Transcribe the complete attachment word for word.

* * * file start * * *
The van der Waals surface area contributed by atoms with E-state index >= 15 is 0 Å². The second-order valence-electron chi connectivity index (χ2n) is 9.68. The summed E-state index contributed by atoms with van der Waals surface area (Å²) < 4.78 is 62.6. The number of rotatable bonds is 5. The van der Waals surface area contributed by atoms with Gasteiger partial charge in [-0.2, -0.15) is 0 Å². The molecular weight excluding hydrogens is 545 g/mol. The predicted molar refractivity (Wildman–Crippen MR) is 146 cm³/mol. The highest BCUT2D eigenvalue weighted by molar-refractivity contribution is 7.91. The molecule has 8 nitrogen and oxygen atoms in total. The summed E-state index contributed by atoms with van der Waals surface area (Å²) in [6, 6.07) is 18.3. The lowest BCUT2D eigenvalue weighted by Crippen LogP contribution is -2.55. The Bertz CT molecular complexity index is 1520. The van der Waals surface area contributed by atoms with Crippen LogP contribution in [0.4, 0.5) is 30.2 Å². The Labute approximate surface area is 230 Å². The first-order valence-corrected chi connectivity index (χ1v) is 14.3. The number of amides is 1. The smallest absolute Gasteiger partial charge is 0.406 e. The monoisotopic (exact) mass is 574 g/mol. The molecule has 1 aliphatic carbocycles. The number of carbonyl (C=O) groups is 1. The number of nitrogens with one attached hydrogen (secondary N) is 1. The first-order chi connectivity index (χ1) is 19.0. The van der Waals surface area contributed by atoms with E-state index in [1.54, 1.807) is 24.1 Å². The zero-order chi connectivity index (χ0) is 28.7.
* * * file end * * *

The van der Waals surface area contributed by atoms with E-state index >= 15 is 0 Å². The second-order valence-electron chi connectivity index (χ2n) is 9.68. The summed E-state index contributed by atoms with van der Waals surface area (Å²) < 4.78 is 62.6. The number of rotatable bonds is 5. The van der Waals surface area contributed by atoms with Gasteiger partial charge in [-0.2, -0.15) is 0 Å². The molecular weight excluding hydrogens is 545 g/mol. The predicted molar refractivity (Wildman–Crippen MR) is 146 cm³/mol. The highest BCUT2D eigenvalue weighted by molar-refractivity contribution is 7.91. The molecule has 8 nitrogen and oxygen atoms in total. The summed E-state index contributed by atoms with van der Waals surface area (Å²) in [6, 6.07) is 18.3. The lowest BCUT2D eigenvalue weighted by Crippen LogP contribution is -2.55. The Bertz CT molecular complexity index is 1520. The van der Waals surface area contributed by atoms with Crippen LogP contribution in [0.4, 0.5) is 30.2 Å². The Labute approximate surface area is 230 Å². The first-order valence-corrected chi connectivity index (χ1v) is 14.3. The number of amides is 1. The smallest absolute Gasteiger partial charge is 0.406 e. The monoisotopic (exact) mass is 574 g/mol. The molecule has 1 aliphatic carbocycles. The number of carbonyl (C=O) groups is 1. The number of nitrogens with one attached hydrogen (secondary N) is 1. The first-order chi connectivity index (χ1) is 19.0. The van der Waals surface area contributed by atoms with E-state index in [1.54, 1.807) is 24.1 Å². The zero-order chi connectivity index (χ0) is 28.7.